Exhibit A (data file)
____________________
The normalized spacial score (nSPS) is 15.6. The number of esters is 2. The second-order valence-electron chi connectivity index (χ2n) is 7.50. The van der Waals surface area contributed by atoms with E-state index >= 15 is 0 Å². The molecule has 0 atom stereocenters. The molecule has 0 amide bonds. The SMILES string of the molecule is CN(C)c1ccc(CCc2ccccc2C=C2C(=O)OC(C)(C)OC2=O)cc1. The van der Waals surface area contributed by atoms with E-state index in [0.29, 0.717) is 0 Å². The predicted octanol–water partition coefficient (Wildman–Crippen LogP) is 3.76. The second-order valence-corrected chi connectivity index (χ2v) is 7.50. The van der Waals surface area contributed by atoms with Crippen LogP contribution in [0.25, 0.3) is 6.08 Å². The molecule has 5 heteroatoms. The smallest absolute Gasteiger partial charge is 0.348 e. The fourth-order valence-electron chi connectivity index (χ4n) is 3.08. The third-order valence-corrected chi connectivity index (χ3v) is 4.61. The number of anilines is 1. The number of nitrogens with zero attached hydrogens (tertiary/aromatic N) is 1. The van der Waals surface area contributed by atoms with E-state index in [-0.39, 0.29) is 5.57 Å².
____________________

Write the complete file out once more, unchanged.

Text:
The normalized spacial score (nSPS) is 15.6. The number of esters is 2. The second-order valence-electron chi connectivity index (χ2n) is 7.50. The van der Waals surface area contributed by atoms with E-state index >= 15 is 0 Å². The molecule has 0 atom stereocenters. The molecule has 0 amide bonds. The SMILES string of the molecule is CN(C)c1ccc(CCc2ccccc2C=C2C(=O)OC(C)(C)OC2=O)cc1. The van der Waals surface area contributed by atoms with E-state index in [0.29, 0.717) is 0 Å². The predicted octanol–water partition coefficient (Wildman–Crippen LogP) is 3.76. The second-order valence-corrected chi connectivity index (χ2v) is 7.50. The van der Waals surface area contributed by atoms with Crippen LogP contribution in [0.25, 0.3) is 6.08 Å². The molecule has 5 heteroatoms. The smallest absolute Gasteiger partial charge is 0.348 e. The fourth-order valence-electron chi connectivity index (χ4n) is 3.08. The third-order valence-corrected chi connectivity index (χ3v) is 4.61. The number of anilines is 1. The number of nitrogens with zero attached hydrogens (tertiary/aromatic N) is 1. The van der Waals surface area contributed by atoms with E-state index in [-0.39, 0.29) is 5.57 Å².